Why did people in the Bible live so much longer than we do today?

Anyone reading through the book of Genesis will soon notice people lived a whole lot longer than they do now. A little math in Genesis 5 will reveal that Adam died at the age of 930. His son Seth lived to be 912. Methusaleh died at the age of 969. All but three of the first ten patriarchs lived over 900 years. After Noah’s flood human lifespans dropped dramatically. The first death recorded after the flood is of a man 239 years old. For the next several generations, most of the men lived 175-250 years. By the time of Moses, the recorded life spans were much closer to our own. After Moses no generation had an average life span significantly longer than those of modern man. For the first quarter of human history, man appears to have averaged a life span of nearly 1,000 years. (Genesis 5) Over the next 1,500 years man appears to have averaged a life span of around 200 years. (Genesis 11) Throughout the second half of human history, up to today, the life span seems to average around 70 years. Why the changes? What happened to man?

The Bible does not give us any definite answer to this question, so we are left with speculation. It seems that two things are the primary factors in the incredible decrease in human life span. First is the destructive effect of sin on the world and the human body. When man sinned he immediately fell under the penalty of death. Man was separated from God who is the only source life. (Genesis 3:8) This separation from God results in physical death. (Genesis 3:19) Not only did man’s sin bring death, it also brought a curse upon the entire world. As man moved farther and farther from God, the effects of sin upon his life would have become more and more pronounced. Romans 8:22 says, “For we know that the whole creation groaneth and travaileth in pain together.” All creation is in agony because of sin. The human body has been devastated by sin and the effects continue to wreck our health and strength today.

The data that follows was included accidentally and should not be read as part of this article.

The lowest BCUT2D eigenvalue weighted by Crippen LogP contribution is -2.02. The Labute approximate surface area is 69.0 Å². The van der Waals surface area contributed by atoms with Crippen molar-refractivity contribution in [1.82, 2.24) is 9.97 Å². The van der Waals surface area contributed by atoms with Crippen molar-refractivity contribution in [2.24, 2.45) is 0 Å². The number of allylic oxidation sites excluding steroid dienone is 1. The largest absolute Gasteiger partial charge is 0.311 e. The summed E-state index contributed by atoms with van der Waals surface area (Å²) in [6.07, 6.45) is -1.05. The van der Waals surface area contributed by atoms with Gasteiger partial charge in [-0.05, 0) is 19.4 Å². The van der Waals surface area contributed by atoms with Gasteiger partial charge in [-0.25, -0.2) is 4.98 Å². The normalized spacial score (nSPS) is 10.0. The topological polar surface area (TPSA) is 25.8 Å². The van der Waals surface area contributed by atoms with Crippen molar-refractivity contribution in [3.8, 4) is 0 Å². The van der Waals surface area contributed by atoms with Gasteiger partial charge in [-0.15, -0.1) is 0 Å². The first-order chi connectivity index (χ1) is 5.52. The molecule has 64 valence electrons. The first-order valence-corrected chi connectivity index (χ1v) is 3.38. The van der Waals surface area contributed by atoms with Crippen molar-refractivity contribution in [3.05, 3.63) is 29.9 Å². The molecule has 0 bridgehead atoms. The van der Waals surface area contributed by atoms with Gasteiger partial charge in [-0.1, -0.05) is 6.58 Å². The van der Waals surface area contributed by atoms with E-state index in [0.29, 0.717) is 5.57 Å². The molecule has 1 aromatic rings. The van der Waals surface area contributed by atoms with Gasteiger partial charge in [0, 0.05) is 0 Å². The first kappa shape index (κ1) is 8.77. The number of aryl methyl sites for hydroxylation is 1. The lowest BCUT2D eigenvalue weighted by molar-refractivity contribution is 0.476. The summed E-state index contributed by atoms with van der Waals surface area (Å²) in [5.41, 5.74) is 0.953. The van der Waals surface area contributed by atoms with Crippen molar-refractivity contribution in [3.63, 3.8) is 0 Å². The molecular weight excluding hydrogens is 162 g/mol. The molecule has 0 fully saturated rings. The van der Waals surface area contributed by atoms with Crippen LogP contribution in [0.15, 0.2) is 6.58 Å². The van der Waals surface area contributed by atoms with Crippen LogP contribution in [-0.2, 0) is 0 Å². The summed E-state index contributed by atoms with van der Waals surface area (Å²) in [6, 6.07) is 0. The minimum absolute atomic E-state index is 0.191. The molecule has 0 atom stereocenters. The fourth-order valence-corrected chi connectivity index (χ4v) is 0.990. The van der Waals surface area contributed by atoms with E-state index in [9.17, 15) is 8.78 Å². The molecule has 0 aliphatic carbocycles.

The agony of sin’s curse includes an environment that is inimical to human life. The other factor in man’s shortened lifespan is the radical changes in the world after the flood. We do not know for certain anything about the world before the flood, but we can be confident that the world immediately after the flood was a world ravaged. The living conditions after the flood were much less conducive to life than those pre-flood. To add to the harsh conditions of the flood shattered world, at the tower of Babel the language of mankind was confused and population scattered. The population became divided in small groups and driven by God out of the area, isolating pockets of people from the rest of humanity. The difficult conditions brought about by man’s continued rebellion against God would have horribly diminished man’s life.

All speculation aside, we know that death is the result of sin. No matter how long men may live, death is inevitable. Death is not the result of errors creeping into our DNA, or certain proteins no longer working properly. Death is the result of man’s separation from God. Only reconciliation to God through the forgiveness of Jesus will remove the spectre of death and give men eternal life.

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